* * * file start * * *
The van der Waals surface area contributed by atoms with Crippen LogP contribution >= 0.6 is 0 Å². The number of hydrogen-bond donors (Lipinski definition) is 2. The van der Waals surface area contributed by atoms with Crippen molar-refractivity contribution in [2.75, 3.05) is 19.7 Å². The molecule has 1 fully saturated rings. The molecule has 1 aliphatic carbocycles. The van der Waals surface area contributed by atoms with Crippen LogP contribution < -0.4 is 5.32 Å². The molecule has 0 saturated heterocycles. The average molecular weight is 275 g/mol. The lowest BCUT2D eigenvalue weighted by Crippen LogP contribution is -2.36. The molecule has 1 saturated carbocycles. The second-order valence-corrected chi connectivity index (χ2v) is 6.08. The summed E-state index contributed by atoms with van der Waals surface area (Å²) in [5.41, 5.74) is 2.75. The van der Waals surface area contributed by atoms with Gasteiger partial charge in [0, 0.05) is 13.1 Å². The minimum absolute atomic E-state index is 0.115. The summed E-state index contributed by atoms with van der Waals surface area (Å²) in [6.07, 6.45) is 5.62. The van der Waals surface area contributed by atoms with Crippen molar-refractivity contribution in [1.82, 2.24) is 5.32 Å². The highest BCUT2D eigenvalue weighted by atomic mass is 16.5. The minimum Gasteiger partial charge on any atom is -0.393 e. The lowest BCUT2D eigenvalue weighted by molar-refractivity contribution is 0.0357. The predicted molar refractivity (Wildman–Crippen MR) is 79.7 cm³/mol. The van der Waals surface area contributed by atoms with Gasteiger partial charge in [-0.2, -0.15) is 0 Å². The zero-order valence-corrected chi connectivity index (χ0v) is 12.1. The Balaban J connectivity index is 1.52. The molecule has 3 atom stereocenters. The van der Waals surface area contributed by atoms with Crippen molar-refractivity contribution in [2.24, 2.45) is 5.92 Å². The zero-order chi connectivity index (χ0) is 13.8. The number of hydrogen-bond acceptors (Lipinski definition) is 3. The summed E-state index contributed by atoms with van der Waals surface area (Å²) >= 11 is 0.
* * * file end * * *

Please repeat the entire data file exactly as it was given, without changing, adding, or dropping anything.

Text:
The van der Waals surface area contributed by atoms with Crippen LogP contribution >= 0.6 is 0 Å². The number of hydrogen-bond donors (Lipinski definition) is 2. The van der Waals surface area contributed by atoms with Crippen molar-refractivity contribution in [2.75, 3.05) is 19.7 Å². The molecule has 1 fully saturated rings. The molecule has 1 aliphatic carbocycles. The van der Waals surface area contributed by atoms with Crippen LogP contribution < -0.4 is 5.32 Å². The molecule has 0 saturated heterocycles. The average molecular weight is 275 g/mol. The lowest BCUT2D eigenvalue weighted by Crippen LogP contribution is -2.36. The molecule has 1 saturated carbocycles. The second-order valence-corrected chi connectivity index (χ2v) is 6.08. The summed E-state index contributed by atoms with van der Waals surface area (Å²) in [5.41, 5.74) is 2.75. The van der Waals surface area contributed by atoms with Gasteiger partial charge in [0, 0.05) is 13.1 Å². The minimum absolute atomic E-state index is 0.115. The summed E-state index contributed by atoms with van der Waals surface area (Å²) in [6.07, 6.45) is 5.62. The van der Waals surface area contributed by atoms with Crippen molar-refractivity contribution in [1.82, 2.24) is 5.32 Å². The highest BCUT2D eigenvalue weighted by atomic mass is 16.5. The minimum Gasteiger partial charge on any atom is -0.393 e. The lowest BCUT2D eigenvalue weighted by molar-refractivity contribution is 0.0357. The predicted molar refractivity (Wildman–Crippen MR) is 79.7 cm³/mol. The van der Waals surface area contributed by atoms with Gasteiger partial charge in [-0.2, -0.15) is 0 Å². The zero-order valence-corrected chi connectivity index (χ0v) is 12.1. The Balaban J connectivity index is 1.52. The molecule has 3 atom stereocenters. The van der Waals surface area contributed by atoms with Crippen molar-refractivity contribution in [2.24, 2.45) is 5.92 Å². The zero-order chi connectivity index (χ0) is 13.8. The number of hydrogen-bond acceptors (Lipinski definition) is 3. The summed E-state index contributed by atoms with van der Waals surface area (Å²) >= 11 is 0.